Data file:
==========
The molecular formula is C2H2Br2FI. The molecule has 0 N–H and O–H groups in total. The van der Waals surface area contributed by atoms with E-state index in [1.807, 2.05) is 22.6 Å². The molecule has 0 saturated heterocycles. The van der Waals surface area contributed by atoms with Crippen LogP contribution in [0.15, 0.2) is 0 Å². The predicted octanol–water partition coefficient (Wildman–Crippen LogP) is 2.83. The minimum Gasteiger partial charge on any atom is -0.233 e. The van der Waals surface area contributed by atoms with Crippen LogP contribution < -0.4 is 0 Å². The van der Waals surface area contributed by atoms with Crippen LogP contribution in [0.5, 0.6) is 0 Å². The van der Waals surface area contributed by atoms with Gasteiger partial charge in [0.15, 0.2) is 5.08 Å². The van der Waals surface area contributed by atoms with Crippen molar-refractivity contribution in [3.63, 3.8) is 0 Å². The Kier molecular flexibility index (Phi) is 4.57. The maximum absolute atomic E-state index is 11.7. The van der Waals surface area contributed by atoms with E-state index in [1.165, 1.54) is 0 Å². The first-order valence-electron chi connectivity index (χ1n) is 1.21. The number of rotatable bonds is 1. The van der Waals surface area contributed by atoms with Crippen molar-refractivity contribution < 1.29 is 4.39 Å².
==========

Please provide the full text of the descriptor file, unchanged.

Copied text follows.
The molecular formula is C2H2Br2FI. The molecule has 0 N–H and O–H groups in total. The van der Waals surface area contributed by atoms with E-state index in [1.807, 2.05) is 22.6 Å². The molecule has 0 saturated heterocycles. The van der Waals surface area contributed by atoms with Crippen LogP contribution in [0.15, 0.2) is 0 Å². The predicted octanol–water partition coefficient (Wildman–Crippen LogP) is 2.83. The minimum Gasteiger partial charge on any atom is -0.233 e. The van der Waals surface area contributed by atoms with Crippen LogP contribution < -0.4 is 0 Å². The van der Waals surface area contributed by atoms with Crippen LogP contribution in [0.5, 0.6) is 0 Å². The van der Waals surface area contributed by atoms with Gasteiger partial charge in [0.15, 0.2) is 5.08 Å². The van der Waals surface area contributed by atoms with Crippen molar-refractivity contribution in [3.63, 3.8) is 0 Å². The Kier molecular flexibility index (Phi) is 4.57. The maximum absolute atomic E-state index is 11.7. The van der Waals surface area contributed by atoms with E-state index in [1.165, 1.54) is 0 Å². The first-order valence-electron chi connectivity index (χ1n) is 1.21. The number of rotatable bonds is 1. The van der Waals surface area contributed by atoms with Crippen molar-refractivity contribution < 1.29 is 4.39 Å².